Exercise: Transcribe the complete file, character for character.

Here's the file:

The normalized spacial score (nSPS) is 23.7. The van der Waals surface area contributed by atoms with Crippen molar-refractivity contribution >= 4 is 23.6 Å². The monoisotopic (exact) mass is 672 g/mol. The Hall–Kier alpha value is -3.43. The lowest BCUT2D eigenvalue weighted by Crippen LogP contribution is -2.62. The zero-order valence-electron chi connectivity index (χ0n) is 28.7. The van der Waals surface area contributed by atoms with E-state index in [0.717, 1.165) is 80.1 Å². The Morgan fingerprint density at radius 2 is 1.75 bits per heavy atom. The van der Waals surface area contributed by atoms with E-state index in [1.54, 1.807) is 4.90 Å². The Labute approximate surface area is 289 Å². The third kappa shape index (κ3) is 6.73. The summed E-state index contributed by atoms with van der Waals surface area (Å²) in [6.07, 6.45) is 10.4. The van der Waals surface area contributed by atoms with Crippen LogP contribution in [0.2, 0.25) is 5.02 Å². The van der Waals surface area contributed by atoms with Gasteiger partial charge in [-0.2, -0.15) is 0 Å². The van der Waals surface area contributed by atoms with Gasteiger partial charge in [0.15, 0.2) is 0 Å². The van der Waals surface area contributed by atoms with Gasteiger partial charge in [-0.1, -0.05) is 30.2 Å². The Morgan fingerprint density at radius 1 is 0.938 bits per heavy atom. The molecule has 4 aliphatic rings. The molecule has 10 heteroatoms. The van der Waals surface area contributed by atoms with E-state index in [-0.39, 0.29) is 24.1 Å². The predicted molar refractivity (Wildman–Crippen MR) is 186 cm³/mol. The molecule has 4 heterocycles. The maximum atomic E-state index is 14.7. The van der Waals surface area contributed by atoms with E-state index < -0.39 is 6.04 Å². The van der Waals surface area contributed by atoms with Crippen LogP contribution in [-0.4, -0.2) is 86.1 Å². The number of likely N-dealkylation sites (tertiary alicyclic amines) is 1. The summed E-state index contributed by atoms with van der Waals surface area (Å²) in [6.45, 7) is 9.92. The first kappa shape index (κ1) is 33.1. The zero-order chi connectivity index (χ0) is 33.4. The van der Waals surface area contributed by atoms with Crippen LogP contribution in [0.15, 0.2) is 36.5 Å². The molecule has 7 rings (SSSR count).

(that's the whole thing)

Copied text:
The normalized spacial score (nSPS) is 23.7. The van der Waals surface area contributed by atoms with Crippen molar-refractivity contribution >= 4 is 23.6 Å². The monoisotopic (exact) mass is 672 g/mol. The Hall–Kier alpha value is -3.43. The lowest BCUT2D eigenvalue weighted by Crippen LogP contribution is -2.62. The zero-order valence-electron chi connectivity index (χ0n) is 28.7. The van der Waals surface area contributed by atoms with E-state index in [0.717, 1.165) is 80.1 Å². The Morgan fingerprint density at radius 2 is 1.75 bits per heavy atom. The van der Waals surface area contributed by atoms with E-state index in [1.54, 1.807) is 4.90 Å². The Labute approximate surface area is 289 Å². The third kappa shape index (κ3) is 6.73. The summed E-state index contributed by atoms with van der Waals surface area (Å²) in [6.07, 6.45) is 10.4. The van der Waals surface area contributed by atoms with Crippen LogP contribution in [0.2, 0.25) is 5.02 Å². The van der Waals surface area contributed by atoms with Gasteiger partial charge in [-0.2, -0.15) is 0 Å². The van der Waals surface area contributed by atoms with Gasteiger partial charge in [0.15, 0.2) is 0 Å². The van der Waals surface area contributed by atoms with Gasteiger partial charge in [-0.1, -0.05) is 30.2 Å². The Morgan fingerprint density at radius 1 is 0.938 bits per heavy atom. The molecule has 4 aliphatic rings. The molecule has 10 heteroatoms. The van der Waals surface area contributed by atoms with E-state index in [-0.39, 0.29) is 24.1 Å². The predicted molar refractivity (Wildman–Crippen MR) is 186 cm³/mol. The molecule has 4 heterocycles. The maximum atomic E-state index is 14.7. The van der Waals surface area contributed by atoms with E-state index < -0.39 is 6.04 Å². The van der Waals surface area contributed by atoms with Crippen LogP contribution in [-0.4, -0.2) is 86.1 Å². The number of likely N-dealkylation sites (tertiary alicyclic amines) is 1. The summed E-state index contributed by atoms with van der Waals surface area (Å²) in [6.45, 7) is 9.92. The first kappa shape index (κ1) is 33.1. The zero-order chi connectivity index (χ0) is 33.4. The van der Waals surface area contributed by atoms with Crippen LogP contribution in [0.15, 0.2) is 36.5 Å². The molecule has 7 rings (SSSR count).